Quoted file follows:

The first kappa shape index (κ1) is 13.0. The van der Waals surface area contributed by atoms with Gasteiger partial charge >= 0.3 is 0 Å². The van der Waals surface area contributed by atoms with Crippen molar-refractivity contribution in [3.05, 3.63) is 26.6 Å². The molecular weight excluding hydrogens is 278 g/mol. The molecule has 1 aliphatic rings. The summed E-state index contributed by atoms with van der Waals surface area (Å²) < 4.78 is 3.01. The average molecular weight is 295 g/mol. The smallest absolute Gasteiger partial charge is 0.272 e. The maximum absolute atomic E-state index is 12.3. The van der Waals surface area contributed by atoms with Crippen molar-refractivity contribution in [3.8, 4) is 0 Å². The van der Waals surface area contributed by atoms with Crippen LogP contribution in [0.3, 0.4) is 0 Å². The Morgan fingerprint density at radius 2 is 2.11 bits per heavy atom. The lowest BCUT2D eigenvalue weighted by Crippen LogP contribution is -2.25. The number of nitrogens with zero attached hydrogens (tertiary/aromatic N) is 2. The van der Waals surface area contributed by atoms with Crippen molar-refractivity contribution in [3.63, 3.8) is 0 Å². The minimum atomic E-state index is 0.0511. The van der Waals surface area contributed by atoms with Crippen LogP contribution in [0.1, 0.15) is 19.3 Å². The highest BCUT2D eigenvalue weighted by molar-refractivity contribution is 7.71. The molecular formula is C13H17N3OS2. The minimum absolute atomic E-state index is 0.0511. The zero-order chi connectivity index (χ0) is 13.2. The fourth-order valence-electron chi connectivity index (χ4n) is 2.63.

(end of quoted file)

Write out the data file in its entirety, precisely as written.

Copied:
The first kappa shape index (κ1) is 13.0. The van der Waals surface area contributed by atoms with Gasteiger partial charge >= 0.3 is 0 Å². The van der Waals surface area contributed by atoms with Crippen molar-refractivity contribution in [3.05, 3.63) is 26.6 Å². The molecular weight excluding hydrogens is 278 g/mol. The molecule has 1 aliphatic rings. The summed E-state index contributed by atoms with van der Waals surface area (Å²) < 4.78 is 3.01. The average molecular weight is 295 g/mol. The smallest absolute Gasteiger partial charge is 0.272 e. The maximum absolute atomic E-state index is 12.3. The van der Waals surface area contributed by atoms with Crippen molar-refractivity contribution in [3.8, 4) is 0 Å². The van der Waals surface area contributed by atoms with Crippen LogP contribution in [0.3, 0.4) is 0 Å². The Morgan fingerprint density at radius 2 is 2.11 bits per heavy atom. The lowest BCUT2D eigenvalue weighted by Crippen LogP contribution is -2.25. The number of nitrogens with zero attached hydrogens (tertiary/aromatic N) is 2. The van der Waals surface area contributed by atoms with Crippen molar-refractivity contribution in [3.63, 3.8) is 0 Å². The minimum atomic E-state index is 0.0511. The van der Waals surface area contributed by atoms with Crippen LogP contribution in [0.1, 0.15) is 19.3 Å². The highest BCUT2D eigenvalue weighted by molar-refractivity contribution is 7.71. The molecular formula is C13H17N3OS2. The minimum absolute atomic E-state index is 0.0511. The zero-order chi connectivity index (χ0) is 13.2. The fourth-order valence-electron chi connectivity index (χ4n) is 2.63.